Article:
Despite being flawed in concept, design and management, RMS Titanic has become an icon of Britain’s modernity at a time when this country ‘ruled the waves’, and everything and everyone was in its right place – as were the passengers in their respective classes of accommodation. So when the captain of a modern cruise ship called for a minute’s silence on board to mark the centenary of the Titanic’s sinking – something I recently witnessed – one wondered what was being mourned: the loss of over 1,500 lives, or the passing of a perceived ‘golden age’.
Southampton has reopened its 1930s magistrates’ court building as ‘SeaCity’ with a substantial new pavilion by Wilkinson Eyre. Taking material clues from the existing building, it offers a simple clerestory-lit gallery, similar in some respects to David Chipperfield’s Turner Contemporary in Margate.
The city of Belfast has relied on the appeal of the Titanic in promoting its post-industrial regeneration. As locals will quietly admit, the city has still not fully worked through its association with the tragedy, and this immersion in it is probably a way of dealing with that. It is also good marketing. Belfast purchased the last surviving fleet-mate of the Titanic – the tiny tender Nomadic that had languished as a floating restaurant in Paris – and brought it to Belfast, repainted it, gave it a new funnel and put it on display in the new ‘Titanic Quarter’ on Queen’s Island, where the Harland & Wolff shipyard had been.
And, as the centrepiece of the regeneration area, the city has built a public attraction based on the myth: a four-storey gallery and hospitality suite that anchors the masterplan. It is loaded with metaphors: the exterior morphed out of sketches of ice crystals (how appropriate is that?), the White Star Line logo, diamond shards and the bows of ships. The interior plays on ‘the geometric confusion of a working shipyard’ and its ‘hard industrial atmosphere’ of ‘scaffolding and gantries’. Hence the somewhat overplayed maze of internal bridges and catwalks, rather like the earlier Museum of Liverpool, whose Danish architect 3XN similarly claimed to have been influenced by the shapes of ships.
Unlike other recent examples of maritimism, Titanic Belfast had little existing context within which to work. It is intended to be the central element of a comprehensive redevelopment of the out-of-town area.
Indeed, apart from the still ruinous shipyard headquarters nearby (with a magnificent drawing office that speaks eloquently of the status of naval designers a century ago), the only context is that of memory. There are many memories to choose from in Belfast, and the one they have gone with is that of a shipyard, and – more specifically – of that ship they built a hundred years ago.
The question is, whether such literal attempts to recreate the Titanic and its shipyard by layering reference upon reference will stand either the scrutiny of the connoisseur, or the changing caprices of consumer taste. Without a book of explanations, one suspects the reading that will endure will be that of an iceberg, which is like putting up a memorial to the Lusitania in the shape of a torpedo. Good maritimism need not be so saturated in explicit narrative references.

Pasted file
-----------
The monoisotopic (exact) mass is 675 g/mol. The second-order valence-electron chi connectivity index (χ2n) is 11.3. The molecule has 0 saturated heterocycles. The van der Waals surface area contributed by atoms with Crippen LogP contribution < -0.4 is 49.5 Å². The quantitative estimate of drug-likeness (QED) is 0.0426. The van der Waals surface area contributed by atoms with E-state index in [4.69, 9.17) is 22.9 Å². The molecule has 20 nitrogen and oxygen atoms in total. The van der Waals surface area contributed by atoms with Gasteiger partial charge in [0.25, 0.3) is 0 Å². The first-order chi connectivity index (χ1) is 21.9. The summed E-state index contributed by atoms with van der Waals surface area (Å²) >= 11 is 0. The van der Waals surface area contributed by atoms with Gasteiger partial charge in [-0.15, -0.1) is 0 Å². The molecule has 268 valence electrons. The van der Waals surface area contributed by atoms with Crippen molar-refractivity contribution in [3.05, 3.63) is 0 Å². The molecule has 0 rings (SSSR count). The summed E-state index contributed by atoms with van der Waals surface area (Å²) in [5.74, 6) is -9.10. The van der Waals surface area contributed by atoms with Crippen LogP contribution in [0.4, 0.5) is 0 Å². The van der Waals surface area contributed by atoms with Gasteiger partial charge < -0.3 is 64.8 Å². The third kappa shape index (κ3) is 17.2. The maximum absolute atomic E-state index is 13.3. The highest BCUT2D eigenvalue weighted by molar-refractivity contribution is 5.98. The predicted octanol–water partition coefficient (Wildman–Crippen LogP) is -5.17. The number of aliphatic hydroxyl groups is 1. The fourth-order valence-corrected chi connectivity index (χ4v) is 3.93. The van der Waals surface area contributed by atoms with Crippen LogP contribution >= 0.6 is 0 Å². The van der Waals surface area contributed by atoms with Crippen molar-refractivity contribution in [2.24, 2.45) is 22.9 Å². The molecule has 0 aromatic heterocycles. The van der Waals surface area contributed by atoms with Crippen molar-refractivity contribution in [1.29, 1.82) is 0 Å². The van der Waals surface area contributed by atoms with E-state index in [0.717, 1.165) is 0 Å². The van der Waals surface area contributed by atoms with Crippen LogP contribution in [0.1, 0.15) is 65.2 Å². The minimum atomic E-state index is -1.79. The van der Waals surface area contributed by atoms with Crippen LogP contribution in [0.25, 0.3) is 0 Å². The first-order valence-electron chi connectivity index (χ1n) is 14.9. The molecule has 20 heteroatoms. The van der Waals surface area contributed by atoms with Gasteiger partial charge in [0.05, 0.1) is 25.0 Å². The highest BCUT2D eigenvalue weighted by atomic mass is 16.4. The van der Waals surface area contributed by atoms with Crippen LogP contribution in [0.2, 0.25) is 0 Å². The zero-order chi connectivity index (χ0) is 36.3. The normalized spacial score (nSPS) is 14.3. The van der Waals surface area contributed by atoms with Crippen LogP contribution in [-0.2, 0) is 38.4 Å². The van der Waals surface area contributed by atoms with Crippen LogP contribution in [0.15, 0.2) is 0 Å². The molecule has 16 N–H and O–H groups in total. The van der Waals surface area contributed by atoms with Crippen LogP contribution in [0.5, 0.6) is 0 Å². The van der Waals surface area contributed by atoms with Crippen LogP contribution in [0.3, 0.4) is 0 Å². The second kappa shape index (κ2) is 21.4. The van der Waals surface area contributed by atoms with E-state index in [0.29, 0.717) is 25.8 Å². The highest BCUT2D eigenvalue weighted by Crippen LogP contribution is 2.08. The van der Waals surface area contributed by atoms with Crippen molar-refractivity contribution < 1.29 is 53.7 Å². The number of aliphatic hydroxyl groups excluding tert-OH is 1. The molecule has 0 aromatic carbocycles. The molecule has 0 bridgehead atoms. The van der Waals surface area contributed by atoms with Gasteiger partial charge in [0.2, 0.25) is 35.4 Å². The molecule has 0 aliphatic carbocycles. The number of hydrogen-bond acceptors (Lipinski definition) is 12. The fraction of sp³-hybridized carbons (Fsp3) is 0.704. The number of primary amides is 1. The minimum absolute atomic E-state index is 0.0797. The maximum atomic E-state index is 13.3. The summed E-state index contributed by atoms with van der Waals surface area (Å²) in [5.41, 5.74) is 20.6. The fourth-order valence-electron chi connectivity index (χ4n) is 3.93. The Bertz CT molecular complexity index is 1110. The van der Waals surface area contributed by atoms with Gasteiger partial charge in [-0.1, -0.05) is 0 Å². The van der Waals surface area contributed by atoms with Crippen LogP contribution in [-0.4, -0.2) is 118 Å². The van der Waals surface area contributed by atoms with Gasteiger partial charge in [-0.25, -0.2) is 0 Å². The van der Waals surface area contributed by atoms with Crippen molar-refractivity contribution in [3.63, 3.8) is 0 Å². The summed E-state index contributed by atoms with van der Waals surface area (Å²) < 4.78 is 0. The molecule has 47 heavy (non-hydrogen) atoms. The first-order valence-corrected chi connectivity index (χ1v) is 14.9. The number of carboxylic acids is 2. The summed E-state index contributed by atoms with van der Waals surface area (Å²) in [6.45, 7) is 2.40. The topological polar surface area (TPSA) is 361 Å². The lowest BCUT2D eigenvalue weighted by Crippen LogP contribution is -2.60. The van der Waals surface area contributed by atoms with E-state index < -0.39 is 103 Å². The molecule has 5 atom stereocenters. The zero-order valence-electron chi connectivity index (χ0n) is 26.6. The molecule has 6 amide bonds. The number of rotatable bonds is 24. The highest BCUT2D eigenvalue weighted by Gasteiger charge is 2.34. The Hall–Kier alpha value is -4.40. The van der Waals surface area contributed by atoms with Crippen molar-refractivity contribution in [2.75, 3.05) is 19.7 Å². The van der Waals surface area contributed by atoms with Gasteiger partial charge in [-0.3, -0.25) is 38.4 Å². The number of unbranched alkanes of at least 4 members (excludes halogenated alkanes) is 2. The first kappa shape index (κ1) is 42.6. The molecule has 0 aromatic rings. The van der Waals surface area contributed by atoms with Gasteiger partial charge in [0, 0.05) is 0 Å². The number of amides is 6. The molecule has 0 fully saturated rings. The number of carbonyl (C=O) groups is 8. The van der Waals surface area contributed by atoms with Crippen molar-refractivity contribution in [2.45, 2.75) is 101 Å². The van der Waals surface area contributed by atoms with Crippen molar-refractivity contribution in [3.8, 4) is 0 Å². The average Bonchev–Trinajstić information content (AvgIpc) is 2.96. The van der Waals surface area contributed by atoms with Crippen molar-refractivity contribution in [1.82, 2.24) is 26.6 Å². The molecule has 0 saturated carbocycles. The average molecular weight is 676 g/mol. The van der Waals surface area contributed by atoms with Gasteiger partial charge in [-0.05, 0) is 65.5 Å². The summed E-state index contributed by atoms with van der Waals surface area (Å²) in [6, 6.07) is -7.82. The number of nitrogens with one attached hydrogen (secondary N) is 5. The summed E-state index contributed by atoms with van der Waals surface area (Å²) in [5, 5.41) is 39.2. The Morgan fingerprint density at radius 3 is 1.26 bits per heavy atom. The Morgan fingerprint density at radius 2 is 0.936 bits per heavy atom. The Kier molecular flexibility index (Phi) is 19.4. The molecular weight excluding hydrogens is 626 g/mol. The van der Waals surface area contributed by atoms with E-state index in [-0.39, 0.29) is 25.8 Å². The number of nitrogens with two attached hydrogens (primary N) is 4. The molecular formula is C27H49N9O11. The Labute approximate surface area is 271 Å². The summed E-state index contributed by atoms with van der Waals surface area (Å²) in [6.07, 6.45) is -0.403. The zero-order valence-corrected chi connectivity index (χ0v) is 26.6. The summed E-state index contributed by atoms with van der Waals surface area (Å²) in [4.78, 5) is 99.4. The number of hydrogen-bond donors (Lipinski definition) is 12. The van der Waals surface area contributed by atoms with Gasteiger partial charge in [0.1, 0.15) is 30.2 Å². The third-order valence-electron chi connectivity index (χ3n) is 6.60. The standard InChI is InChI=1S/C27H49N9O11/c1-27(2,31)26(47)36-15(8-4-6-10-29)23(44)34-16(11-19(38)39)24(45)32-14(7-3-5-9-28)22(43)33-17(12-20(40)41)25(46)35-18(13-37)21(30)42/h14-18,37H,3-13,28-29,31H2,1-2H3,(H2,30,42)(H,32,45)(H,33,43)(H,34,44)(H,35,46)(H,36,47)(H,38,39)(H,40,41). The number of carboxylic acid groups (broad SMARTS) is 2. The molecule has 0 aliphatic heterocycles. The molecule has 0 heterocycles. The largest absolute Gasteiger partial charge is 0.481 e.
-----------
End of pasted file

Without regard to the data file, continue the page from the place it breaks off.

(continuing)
Thom Gorst teaches at UWE Bristol. A naval officer before studying architecture, he completed a doctorate on contemporary maritime ruins at Glasgow School of Art in 2011.
Belfast Titanic project team
Lead consultant/architect: Todd Architects; concept design architect: CivicArts/Eric R Kuhne & Associates; exhibition design: Event Communications; client: Titanic Foundation; d&b contractor: Harcourt Construction’ operator: Titanic Belfast; interior designer: Kay Elliott; landscape designer: Heber-Percy & Parker; funding: Northern Ireland Tourist Board, Belfast City Council, Belfast Harbour Commissioners, Titanic Quarter; structural, civil and fire engineer: RPS Consulting; services engineer: AECOM; facade contractor: Metallbau Frueh; facade manufacturer: Spanwall, EDM Products; BREEAM consultant: SDS Energy; acoustic consultant: AWN Consulting; lighting design: Sutton Vane Associates; wind consultant: RWDI Anemos; planning consultant: Turley Associates; project and cost managemer: Cyril Sweett; construction (design and management) coordinator: Hasco Europe; catering consultant: Coverpoint Catering Consultants; tourism consultant: CHL Consulting Group; commissioning manager: Williams & Shaw; client advisors: EC Harris, HLM Architects, Mott MacDonald.
SeaCity Southampton project team
Architect: Wilkinson Eyre Architects; structural and services engineer, CDM advisor: Rambøll (formerly Gifford); access consultant: People Friendly Access Consultants; exhibition designer: Urban Salon; project manager: Focus Consultants; cost consultant: Davis Langdon; base-build contractor: Kier; exhibition fit-out: 8Build.
First published in AT228, May 2012